Prograf (tacrolimus, FK506) is a potent immunosuppressant indicated for the prophylaxis of organ rejection in allogeneic liver transplant patients. We report here a summary of 12 cases of acute overdoses received by Fujisawa USA, Inc. since the drug became commercially available in April 1994. In 11 cases, overdosage occurred with a single dose and was not perpetuated with further doses. In the twelfth case, an accidental overdose was taken on three occasions over 2 consecutive days. Four reports were of suicide gestures/attempts, and eight were the result of medication errors. Detailed information, including outcome, is unavailable for one patient. Of the remaining 10 patients (age range, 1-44 years), overdosage of up to 30 times the intended dose occurred. All intentional overdoses occurred with the oral capsule formulation. Unintentional overdose cases were reported with both the oral and the intravenous tacrolimus formulations.
Three patients were asymptomatic after accidental overdose, whereas seven individuals exhibited mild, transient signs and symptoms; these included mild elevations of renal function markers (blood urea nitrogen and creatinine), nausea, mild hand tremors, and elevations of liver enzymes. One additional patient developed renal failure, histoplasmosis, and sepsis 2 days after admission for the overdose; because this patient was receiving maintenance tacrolimus therapy before the acute overdosage, it is unknown to what extent the tacrolimus overdose contributed to these events. In each of these eight symptomatic cases, all symptoms and toxicities resolved after either temporary discontinuation of tacrolimus (in the presence of elevated tacrolimus whole blood levels) and/or resumption of the intended dosing schedule. Whole blood tacrolimus concentration was 19 ng/ml in the patient who received an overdose on three consecutive dosing occasions, and concentrations ranged from 51.6 to 197 ng/ml in the remaining cases. All signs and symptoms resolved within a few days with no sequelae.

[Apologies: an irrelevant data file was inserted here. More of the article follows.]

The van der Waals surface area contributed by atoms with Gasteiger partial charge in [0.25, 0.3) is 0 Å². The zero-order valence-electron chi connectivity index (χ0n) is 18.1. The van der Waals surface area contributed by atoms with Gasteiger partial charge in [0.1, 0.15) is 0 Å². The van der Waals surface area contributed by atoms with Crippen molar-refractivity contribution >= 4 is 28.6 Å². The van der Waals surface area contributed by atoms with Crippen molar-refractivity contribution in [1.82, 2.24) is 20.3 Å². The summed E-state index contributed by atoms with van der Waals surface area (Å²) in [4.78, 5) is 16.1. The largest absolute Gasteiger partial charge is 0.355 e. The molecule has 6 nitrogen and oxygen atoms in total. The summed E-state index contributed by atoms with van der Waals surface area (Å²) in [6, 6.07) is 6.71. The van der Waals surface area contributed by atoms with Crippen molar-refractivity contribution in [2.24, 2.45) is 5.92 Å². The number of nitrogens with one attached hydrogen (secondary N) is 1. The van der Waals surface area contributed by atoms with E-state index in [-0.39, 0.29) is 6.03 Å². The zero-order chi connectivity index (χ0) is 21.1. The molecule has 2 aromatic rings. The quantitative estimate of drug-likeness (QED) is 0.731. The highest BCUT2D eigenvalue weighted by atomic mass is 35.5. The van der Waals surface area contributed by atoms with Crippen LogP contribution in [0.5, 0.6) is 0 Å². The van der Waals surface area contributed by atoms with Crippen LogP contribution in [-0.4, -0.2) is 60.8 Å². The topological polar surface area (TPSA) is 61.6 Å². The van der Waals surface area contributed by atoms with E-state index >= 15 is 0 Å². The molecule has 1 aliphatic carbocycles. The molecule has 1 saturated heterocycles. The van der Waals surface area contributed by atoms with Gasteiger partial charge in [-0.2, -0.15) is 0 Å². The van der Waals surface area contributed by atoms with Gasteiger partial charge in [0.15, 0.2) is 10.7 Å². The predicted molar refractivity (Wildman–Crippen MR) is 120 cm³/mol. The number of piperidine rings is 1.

The following procedures have been used in the management of these patients: (1) gastric lavage, (2) orally activated charcoal(1), (3) phenytoin administration (for seizure prophylaxis and the enhancement of tacrolimus metabolism through stimulation of cytochrome P450), and (4) close clinical observation for signs/symptoms of tacrolimus toxicities as identified in the package insert.
Although the measures described above have been used successfully in managing acute overdoses, to date there is insufficient experience to recommend specific treatment measures. The above treatments are consistent with the known pharmacokinetics and safety profile of this drug. We do not believe that hemodialysis would be clinically useful because of the lipophilicity and relatively large molecular weight of tacrolimus (822 daltons), and its extensive tissue and protein binding(2). No information is available concerning charcoal hemoperfusion.
Despite occasional serious adverse events associated with the chronic use of tacrolimus after organ transplantation, acute exposures in both healthy individuals and in transplant patients have not resulted in any long-lasting adverse effects or fatalities thus far. Mortalities have been reported in adult and immature rats orally dosed at 52 times and 16 times, respectively, the recommended human oral dose (3).
Charles F. Curran1
Paul C. Blahunka
Ira D. Lawrence
Fujisawa USA, Inc.; Deerfield, Illinois 60015
1. Mrvos R, Hodgman M, Dean B, Krenzelok E. FK506 overdose: a report of four cases. Clin Toxicol 1995; 33: 487.
2. Nagase K, Iwasaki K, Nozaki K, Noda K. Distribution and protein binding of FK506, a potent immunosuppressive macrolide lactone, in human blood and its uptake by erythrocytes. J Pharm Pharmacol 1994; 46: 113.
3. Fujisawa USA, Inc. Prograf© (tacrolimus) prescribing information. Deerfield, IL: Fujisawa USA, Inc., 1996.